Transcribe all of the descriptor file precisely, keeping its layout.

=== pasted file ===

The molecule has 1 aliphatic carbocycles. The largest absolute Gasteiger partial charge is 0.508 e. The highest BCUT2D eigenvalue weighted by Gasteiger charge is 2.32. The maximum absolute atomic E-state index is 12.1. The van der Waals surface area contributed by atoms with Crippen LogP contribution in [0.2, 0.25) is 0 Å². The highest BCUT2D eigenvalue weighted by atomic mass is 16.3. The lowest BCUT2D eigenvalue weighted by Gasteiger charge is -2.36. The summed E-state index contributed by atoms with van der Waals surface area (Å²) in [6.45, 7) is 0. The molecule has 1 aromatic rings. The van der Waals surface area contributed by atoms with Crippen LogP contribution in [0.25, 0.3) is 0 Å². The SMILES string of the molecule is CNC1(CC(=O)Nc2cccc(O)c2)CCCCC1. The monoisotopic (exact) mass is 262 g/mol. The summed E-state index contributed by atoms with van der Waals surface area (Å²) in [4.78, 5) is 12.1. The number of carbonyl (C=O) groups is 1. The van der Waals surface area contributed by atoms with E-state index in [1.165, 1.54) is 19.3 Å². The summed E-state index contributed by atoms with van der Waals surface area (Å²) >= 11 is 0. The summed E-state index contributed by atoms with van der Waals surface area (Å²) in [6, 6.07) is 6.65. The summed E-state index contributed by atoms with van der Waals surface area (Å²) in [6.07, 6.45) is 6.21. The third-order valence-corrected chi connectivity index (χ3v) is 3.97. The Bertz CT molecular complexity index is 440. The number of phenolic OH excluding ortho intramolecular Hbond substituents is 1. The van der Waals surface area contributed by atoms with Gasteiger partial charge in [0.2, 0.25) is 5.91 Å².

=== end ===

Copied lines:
The molecule has 1 aliphatic carbocycles. The largest absolute Gasteiger partial charge is 0.508 e. The highest BCUT2D eigenvalue weighted by Gasteiger charge is 2.32. The maximum absolute atomic E-state index is 12.1. The van der Waals surface area contributed by atoms with Crippen LogP contribution in [0.2, 0.25) is 0 Å². The highest BCUT2D eigenvalue weighted by atomic mass is 16.3. The lowest BCUT2D eigenvalue weighted by Gasteiger charge is -2.36. The summed E-state index contributed by atoms with van der Waals surface area (Å²) in [6.45, 7) is 0. The molecule has 1 aromatic rings. The van der Waals surface area contributed by atoms with Crippen LogP contribution in [0.25, 0.3) is 0 Å². The SMILES string of the molecule is CNC1(CC(=O)Nc2cccc(O)c2)CCCCC1. The monoisotopic (exact) mass is 262 g/mol. The summed E-state index contributed by atoms with van der Waals surface area (Å²) in [4.78, 5) is 12.1. The number of carbonyl (C=O) groups is 1. The van der Waals surface area contributed by atoms with E-state index in [1.165, 1.54) is 19.3 Å². The summed E-state index contributed by atoms with van der Waals surface area (Å²) >= 11 is 0. The summed E-state index contributed by atoms with van der Waals surface area (Å²) in [6, 6.07) is 6.65. The summed E-state index contributed by atoms with van der Waals surface area (Å²) in [6.07, 6.45) is 6.21. The third-order valence-corrected chi connectivity index (χ3v) is 3.97. The Bertz CT molecular complexity index is 440. The number of phenolic OH excluding ortho intramolecular Hbond substituents is 1. The van der Waals surface area contributed by atoms with Gasteiger partial charge in [0.2, 0.25) is 5.91 Å².